In the 1970’s, followers of the back to nature movement began to turn away from the medical establishment as they advocated both home birth and home death. But the first person to advocate for the formal use of Allow Natural Death, in a hospital setting, was Reverend Chuck Meyer. Reverend Meyer was a hospital chaplain whose observations of end of life care moved him to write an article for the Hospice Patient’s Alliance. In response to the aggressive, life prolonging treatments (feeding tubes, hemodialysis, intubation/ventiliation, antibiotics, intravenous fluids) that he saw being given to terminal or dying patients, he suggested that the use of Allow Natural Death would eliminate suffering by ensuring that only comfort measures would be provided in such cases. He wrote that, for families being asked to make end of life decisions for a loved one, the use of Do Not Resuscitate (DNR) “is harsh, insensitive, and downright confusing.” And that DNR should be replaced with a gentler and more definitive approach – Allow Natural Death. In 1987 Allow Natural Death was formally adopted at Saint David’s Round Rock Medical Center in Austin, Texas. It is available there in addition to the formal Do Not Resuscitate order.

You can read the entire article from Reverend Meyer here: http://www.hospicepatients.org/and.html

I am honored….

The words “Allow Natural Death” are being used by a growing number of facilities;  Texas, where it all began, Florida, Missouri, California,  Illinois, and Virginia. Both “red” and “blue” states are represented so maybe that means the divisiveness that spawned the  debates re: “unplugging grandma” and “death panels” was just a way of bringing attention to something far more important. It is important to talk with our loved ones about our own definition of  a good death. These conversations will be difficult and some of our loved ones will tell us to “be quiet about such things”. They may even walk away and refuse the discussion. It happens. Try again. Maybe they would benefit from reading the “two grandmas story” in an earlier post.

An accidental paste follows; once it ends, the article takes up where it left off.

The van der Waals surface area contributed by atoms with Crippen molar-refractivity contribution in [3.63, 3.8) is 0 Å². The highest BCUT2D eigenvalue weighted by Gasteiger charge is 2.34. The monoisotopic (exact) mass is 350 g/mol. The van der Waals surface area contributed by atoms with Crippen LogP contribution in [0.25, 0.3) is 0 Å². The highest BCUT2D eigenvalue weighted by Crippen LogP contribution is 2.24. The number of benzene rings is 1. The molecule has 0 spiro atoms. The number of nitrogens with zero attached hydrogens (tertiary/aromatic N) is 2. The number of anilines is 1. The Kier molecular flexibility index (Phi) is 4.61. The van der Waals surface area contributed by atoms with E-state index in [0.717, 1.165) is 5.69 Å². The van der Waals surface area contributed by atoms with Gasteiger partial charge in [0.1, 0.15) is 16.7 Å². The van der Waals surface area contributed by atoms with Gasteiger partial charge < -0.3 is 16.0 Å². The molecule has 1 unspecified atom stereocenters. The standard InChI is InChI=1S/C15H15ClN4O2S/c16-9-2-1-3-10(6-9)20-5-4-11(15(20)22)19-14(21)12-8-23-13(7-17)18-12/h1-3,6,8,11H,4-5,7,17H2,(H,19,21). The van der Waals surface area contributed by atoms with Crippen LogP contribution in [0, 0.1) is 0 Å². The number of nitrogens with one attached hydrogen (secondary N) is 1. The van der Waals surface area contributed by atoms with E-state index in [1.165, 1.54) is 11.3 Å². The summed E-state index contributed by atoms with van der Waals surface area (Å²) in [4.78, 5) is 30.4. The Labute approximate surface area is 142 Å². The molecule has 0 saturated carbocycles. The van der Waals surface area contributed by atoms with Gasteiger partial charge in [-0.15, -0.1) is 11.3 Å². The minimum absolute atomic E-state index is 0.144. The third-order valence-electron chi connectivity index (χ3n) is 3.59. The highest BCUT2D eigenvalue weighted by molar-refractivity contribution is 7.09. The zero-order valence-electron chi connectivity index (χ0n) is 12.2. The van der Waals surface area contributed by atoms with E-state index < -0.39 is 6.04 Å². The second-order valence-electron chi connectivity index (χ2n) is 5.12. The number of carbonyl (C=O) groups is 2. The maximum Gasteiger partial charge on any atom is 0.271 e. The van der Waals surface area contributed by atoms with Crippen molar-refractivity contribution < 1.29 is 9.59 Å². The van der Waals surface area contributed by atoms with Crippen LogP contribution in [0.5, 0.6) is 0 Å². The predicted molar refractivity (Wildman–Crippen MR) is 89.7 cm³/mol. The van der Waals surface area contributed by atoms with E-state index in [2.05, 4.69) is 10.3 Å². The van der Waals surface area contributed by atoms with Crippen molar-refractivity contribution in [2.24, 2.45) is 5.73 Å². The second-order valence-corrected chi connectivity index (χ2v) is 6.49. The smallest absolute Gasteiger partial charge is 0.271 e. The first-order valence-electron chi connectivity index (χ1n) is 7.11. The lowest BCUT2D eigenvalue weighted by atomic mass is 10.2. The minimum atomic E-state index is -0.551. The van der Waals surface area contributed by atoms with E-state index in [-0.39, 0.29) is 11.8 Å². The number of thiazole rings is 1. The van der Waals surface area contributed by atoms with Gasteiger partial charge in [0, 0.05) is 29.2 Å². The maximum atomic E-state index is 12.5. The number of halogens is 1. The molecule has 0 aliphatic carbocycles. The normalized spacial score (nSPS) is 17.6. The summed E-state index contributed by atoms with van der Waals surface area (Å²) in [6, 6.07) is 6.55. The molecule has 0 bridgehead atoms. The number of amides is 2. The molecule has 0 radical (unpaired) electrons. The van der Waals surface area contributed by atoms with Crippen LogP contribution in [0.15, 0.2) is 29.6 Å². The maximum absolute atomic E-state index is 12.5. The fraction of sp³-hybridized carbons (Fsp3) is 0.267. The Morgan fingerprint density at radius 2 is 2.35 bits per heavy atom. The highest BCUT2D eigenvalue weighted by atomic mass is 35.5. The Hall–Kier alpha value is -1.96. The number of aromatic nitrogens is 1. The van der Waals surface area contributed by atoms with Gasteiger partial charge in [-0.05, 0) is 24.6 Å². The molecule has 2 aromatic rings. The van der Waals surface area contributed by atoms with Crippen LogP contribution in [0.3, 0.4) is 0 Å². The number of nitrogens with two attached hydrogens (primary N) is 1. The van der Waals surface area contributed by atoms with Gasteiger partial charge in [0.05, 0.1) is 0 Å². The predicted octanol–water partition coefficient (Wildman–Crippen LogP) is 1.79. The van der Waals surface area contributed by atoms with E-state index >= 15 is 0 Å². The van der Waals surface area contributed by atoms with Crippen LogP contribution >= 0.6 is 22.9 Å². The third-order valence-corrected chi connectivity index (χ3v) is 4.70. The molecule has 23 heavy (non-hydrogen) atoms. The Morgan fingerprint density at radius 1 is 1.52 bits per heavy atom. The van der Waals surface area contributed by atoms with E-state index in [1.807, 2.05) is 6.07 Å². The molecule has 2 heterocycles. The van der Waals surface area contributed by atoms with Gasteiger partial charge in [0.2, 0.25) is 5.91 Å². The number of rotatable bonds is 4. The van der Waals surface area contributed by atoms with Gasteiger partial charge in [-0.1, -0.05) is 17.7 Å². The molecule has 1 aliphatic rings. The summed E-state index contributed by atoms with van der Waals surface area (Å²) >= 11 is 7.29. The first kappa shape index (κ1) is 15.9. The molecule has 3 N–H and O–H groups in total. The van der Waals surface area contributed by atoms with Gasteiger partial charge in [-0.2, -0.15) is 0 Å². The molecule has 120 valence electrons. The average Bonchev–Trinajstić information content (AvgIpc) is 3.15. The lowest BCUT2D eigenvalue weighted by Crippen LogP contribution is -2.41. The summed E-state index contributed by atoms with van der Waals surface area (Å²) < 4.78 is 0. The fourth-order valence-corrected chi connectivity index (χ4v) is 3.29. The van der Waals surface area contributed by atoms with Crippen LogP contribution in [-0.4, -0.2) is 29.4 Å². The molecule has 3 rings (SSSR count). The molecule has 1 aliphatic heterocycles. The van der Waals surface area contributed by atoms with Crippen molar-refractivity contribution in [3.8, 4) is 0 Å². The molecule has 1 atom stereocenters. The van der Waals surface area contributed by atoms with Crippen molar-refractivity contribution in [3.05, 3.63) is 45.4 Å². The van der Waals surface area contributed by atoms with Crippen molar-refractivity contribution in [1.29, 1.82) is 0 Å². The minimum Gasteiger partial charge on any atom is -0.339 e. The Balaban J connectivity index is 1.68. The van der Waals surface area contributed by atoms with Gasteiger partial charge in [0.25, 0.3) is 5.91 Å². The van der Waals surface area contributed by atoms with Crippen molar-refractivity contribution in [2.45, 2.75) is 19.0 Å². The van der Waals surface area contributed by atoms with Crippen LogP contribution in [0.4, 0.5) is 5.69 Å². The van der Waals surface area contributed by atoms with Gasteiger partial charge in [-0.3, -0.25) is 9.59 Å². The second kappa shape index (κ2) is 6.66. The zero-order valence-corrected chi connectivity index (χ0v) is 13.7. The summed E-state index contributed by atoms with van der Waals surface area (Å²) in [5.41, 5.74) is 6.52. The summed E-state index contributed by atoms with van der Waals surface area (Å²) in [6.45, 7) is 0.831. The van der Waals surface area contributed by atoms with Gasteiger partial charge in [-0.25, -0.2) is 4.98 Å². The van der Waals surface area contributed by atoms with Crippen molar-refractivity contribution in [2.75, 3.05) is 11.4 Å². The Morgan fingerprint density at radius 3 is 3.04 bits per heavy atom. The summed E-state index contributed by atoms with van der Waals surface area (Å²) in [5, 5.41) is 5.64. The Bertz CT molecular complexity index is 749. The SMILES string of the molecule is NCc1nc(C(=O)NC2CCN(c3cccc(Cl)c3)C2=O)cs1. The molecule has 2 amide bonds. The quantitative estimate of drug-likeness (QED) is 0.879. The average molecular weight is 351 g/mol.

Those difficult conversations can foster new ways of loving one another when we acknowledge that our time in this life is finite and that our death is a part of our legacy. When all is said and done –  it is the love that infuses time’s passage that will aid us in this most human of journeys through the changes that aging and death will bring.

****I recently learned that I am a finalist for a Dorland Healthcare People’s Award. I am honored.  An article that I co-wrote with a colleague made me an “Editor’s Pick”.  They felt that the Allow Natural Death concept was innovative.

Here is the link: http://www.dorlandhealth.com/Long-Term-Care/allow-natural-death.html

Taking “Allow Natural Death” to the NHPCO Conference

I am so relieved. I have just finished talking to a group of folks at the National Hospice and Palliative Care Organization Conference. The name of my presentation was “Allow Natural Death: A Care Model to Reflect the Wishes of Elder Americans for End of Life Care”. I had worried about this for months since I have never spoken at a gathering of hospice related professionals. I can’t be sure how my message was received, but I brought my passion to bear on this topic that is so important to helping us achieve our own chosen “good death”.

I told Mr. Norman’s Story and he touched people once again. I know the story of the end of Mr. Norman’s life is disturbing to listen to, but I am sorry to say that it has been the experience of so many of my patients. I want it to be so disturbing that we will do something to stop this from happening to others who don’t know what can happen when we don’t listen to each other about what we want at the end of our lives.

I will continue my efforts to get people talking…….

My Intentions

Facilitating conversation that will assist others in achieving their own good death is my mission.

I believe that “allow natural death” is a great place to start those conversations. Those conversations can foster new ways of loving one another when we acknowledge that our time in this life is finite and our death is a part of our legacy.

When all is said and done – it is the love that infuses time’s passage that will aid us in this most human of journeys through the changes that aging and death will bring.

I hope that my words will always be received in light of this intention.